Music Therapy for AADC Deficiency
Many patients with aromatic L-amino acid decarboxylase (AADC) deficiency are non-verbal and have difficulty communicating with their parents or caregivers. Music therapy may be used to help these patients with their verbal, motor and social skills.
What is music therapy?
Music therapy is an established health profession in which therapists use music to address the physical, emotional, cognitive, and social needs of individuals. A music therapist assesses the strengths and needs of each patient and provides treatments such as singing, creating music, and listening or dancing to music.
The combination of music with other therapeutic techniques can help strengthen patients’ abilities, which may translate into improvements in other areas. Music therapy also provides a way to communicate for non-verbal patients.
How can music therapy help AADC deficiency patients?
Music can be used as a memory aid to teach specific information such as a phone number or address. Tasks also can be set to music to teach specific skills: for example, brushing teeth while listening to a fun song.
Music therapy can be used to help patients with walking by providing a steady rhythm to improve patients’ gait and stride. Therapists may play music with games to build movement skills. This may be combined with physical or occupational therapy to improve strength, flexibility, coordination, and range of motion. Music therapy also can be combined with speech therapy to improve patients’ verbal and non-verbal communication skills.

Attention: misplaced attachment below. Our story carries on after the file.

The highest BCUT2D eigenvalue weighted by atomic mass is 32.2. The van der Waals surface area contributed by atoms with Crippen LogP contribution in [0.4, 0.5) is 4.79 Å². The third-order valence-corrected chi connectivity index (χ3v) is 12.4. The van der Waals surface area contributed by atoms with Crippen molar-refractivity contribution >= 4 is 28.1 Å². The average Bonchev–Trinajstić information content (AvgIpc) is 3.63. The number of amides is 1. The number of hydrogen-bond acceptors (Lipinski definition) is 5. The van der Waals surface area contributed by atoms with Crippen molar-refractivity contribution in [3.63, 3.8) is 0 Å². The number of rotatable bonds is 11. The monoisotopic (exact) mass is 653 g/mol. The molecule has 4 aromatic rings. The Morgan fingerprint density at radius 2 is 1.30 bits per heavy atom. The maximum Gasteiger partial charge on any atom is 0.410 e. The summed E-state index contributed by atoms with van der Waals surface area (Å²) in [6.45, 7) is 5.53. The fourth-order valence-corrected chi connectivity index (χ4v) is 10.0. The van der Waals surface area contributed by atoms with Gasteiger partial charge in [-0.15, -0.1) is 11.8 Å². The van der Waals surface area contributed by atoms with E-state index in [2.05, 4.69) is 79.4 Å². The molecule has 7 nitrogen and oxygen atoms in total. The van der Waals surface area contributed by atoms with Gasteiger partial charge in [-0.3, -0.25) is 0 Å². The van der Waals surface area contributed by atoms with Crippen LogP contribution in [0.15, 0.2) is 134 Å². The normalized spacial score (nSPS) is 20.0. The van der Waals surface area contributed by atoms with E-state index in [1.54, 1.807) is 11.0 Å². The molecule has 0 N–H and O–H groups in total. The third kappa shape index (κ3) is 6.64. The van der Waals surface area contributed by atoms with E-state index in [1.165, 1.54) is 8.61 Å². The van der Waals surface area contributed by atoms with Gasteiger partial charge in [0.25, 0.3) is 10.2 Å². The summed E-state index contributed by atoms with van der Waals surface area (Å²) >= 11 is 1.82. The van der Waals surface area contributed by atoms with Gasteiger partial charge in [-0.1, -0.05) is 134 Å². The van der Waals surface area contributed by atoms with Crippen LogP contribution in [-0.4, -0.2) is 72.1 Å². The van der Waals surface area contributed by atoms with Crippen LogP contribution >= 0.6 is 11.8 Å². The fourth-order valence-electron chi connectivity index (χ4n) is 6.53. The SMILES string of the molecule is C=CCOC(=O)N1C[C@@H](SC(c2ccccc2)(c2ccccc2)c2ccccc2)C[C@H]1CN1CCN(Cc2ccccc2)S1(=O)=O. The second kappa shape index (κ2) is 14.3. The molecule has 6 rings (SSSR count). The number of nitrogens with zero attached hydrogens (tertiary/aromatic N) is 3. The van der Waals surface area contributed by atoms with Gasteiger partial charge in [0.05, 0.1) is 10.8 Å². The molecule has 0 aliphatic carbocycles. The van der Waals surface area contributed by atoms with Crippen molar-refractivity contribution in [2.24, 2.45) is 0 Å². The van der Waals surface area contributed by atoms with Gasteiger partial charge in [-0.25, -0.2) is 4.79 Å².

Many patients with AADC deficiency have a short attention span, which can limit social interactions. Music therapy provides a structured way for patients to interact with others; through music, patients can learn skills such as sharing, taking turns, and contributing to group activities. Specific songs can be used to build specific social skills, such as making eye contact.
How can I find a music therapist near me?
Your physician or physiotherapist may be able to recommend a certified music therapy center near you. Your physiotherapist also may be able to coordinate with the center to establish guidelines and goals for therapy, as well as to track progress and address issues or concerns that might arise.
You may find the following resources helpful:
- Tuned in to Learning offers a comprehensive music-assisted learning curriculum for special education.
- The American Music Therapy Association provides a listing of local music therapists.
Last updated: Jan. 7, 2020
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